Most people do not spend hours worrying about the nanosecond-level accuracy of their network and server clocks. Most servers will happily grab a reasonably accurate time from the internet without any intervention and if that isn’t good enough, it’s quite common to see servers or routers designated as Network Time Protocol (NTP) sources within an organization, hopefully taking their own time from an accurate source like a satellite time receiver. The fact that NTP is still the dominant time synchronization protocol suggests that in general, infrastructure owners aren’t too concerned about keeping time with significant accuracy. Typically on a local area network, NTP can maintain time within around 1ms, and over a wide area network, the variation can be much greater, especially if asymmetrical routing is involved.
So what’s the solution for the industries which need a higher degree of timing accuracy? The Precision Time Protocol (PTP) was first released as IEEE 1588-2002 and, like NTP, uses IP networks to offer clock synchronization. PTPv2 arrived in IEEE 1588-2008, offering significant improvements over the original PTP, albeit without backward compatibility, and was most recently revised in IEEE 1588-2019. PTPv2 has successfully established itself as the high precision time synchronization protocol to use, but a PTP grandmaster (used by clients to synchronize their time) is only as good as its own timing source, and like NTP, the further a client is away from the grandmaster, the more they may differ from that source. To put that difference into context, PTPv2 can typically achieve sub-microsecond timing accuracy, often down to 20-100 nanoseconds.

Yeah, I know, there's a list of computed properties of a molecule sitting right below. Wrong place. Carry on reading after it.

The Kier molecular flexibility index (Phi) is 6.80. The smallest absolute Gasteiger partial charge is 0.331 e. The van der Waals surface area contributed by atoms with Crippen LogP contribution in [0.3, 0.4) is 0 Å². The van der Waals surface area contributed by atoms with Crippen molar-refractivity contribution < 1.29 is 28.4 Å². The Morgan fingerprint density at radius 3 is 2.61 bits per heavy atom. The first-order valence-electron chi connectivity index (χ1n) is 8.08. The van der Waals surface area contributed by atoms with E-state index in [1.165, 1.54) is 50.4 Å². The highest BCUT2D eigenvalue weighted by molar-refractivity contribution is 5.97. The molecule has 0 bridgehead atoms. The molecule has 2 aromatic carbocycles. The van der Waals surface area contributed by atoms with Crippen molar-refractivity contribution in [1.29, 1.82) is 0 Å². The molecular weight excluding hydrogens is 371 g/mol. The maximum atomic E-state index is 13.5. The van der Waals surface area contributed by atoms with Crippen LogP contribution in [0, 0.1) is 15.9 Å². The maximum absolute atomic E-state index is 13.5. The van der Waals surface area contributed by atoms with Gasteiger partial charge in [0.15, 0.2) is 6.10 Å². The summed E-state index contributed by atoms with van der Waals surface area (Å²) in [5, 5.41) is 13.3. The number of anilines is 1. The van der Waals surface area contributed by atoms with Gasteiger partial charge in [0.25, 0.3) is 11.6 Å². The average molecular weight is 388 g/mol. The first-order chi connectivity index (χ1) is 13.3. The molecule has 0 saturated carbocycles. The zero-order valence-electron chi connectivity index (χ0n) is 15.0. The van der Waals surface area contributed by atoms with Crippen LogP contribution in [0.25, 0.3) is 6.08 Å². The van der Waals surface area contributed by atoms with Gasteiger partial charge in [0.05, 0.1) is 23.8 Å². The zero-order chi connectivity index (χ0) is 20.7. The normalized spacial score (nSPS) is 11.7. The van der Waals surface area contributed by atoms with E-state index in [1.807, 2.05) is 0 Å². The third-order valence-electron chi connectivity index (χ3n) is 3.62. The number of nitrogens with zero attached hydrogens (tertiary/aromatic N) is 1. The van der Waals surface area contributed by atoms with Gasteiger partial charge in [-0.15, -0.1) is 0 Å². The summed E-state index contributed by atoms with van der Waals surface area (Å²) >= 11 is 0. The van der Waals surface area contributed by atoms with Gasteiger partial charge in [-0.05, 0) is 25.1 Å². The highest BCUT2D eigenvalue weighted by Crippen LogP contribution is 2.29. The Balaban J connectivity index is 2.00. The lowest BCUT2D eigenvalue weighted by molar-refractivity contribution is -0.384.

Perhaps in an ideal world, every device everywhere would have perfectly synchronized time (or something very close to it), but this idea of “global synchronization” will always be limited because unless every device obtains its own time directly from the Global Navigation Satellite System (GNSS), there will always be some variation involved because the time was learned across a network from another device. But timing accuracy can make a huge difference in some industries. In 4G/5G mobility for example, for E911 purposes having the time accurate to 75ns can allow positioning of a device down to a radius of 30 meters, but at 250ns accuracy, it’s only 100 meters.
So why not put PTP grandmasters everywhere? Space, power, cost, vendor management, and support cost; it’s one more thing to deal with in a distributed network that is already densely populated. That being said, a PTP grandmaster is pretty much a chassis, a power supply, a network interface card, a GNSS decoder, and some embedded PTP software, most of which already exist in a server. In the telco industry, x86 servers are already being deployed to the edge of the network for Network Functions Virtualization (NFV) purposes, so all that’s missing from a server to build a PTP grandmaster is the PTP software and GNSS decoder. Intel has closed this gap by packaging the hardware functionality into their Edgewater Channel 10/25GbE PCIe network adaptors, allowing easy deployment of a PTP grandmaster wherever a mobility provider has an x86 server.
High-frequency trading is another obvious use case for PTP where the regulations for certain trading classes require 100µs timestamp accuracy and the traders must ensure that all of their servers are accurately synchronized. To that end, every LAN typically has its own PTP grandmaster, which could now not only be integrated into the servers themselves but may well be able to provide higher levels of resiliency for the same cost.
This is one function I really don’t mind moving into an adaptor card. The flexibility of deployment alone makes it worthwhile, and it opens up a host of potential uses for edge computing, such as where precision timing may not previously have been considered viable. Moving PTP to a network adaptor like this may also enable new use cases where the addition of a card to existing server resources is seen as a small incremental investment but may allow the development of new measurements that were not previously possible with the low-resolution onboard clocks on many x86 motherboards.
Intel has described the Edgewater Channel PTP Enhanced PCIe Adaptor as “5G-optimized” as part of a wider portfolio of products launched to support 5G space, but this is clearly a product with a much wider market than just service providers, and it will be interesting to see what use cases this product enables.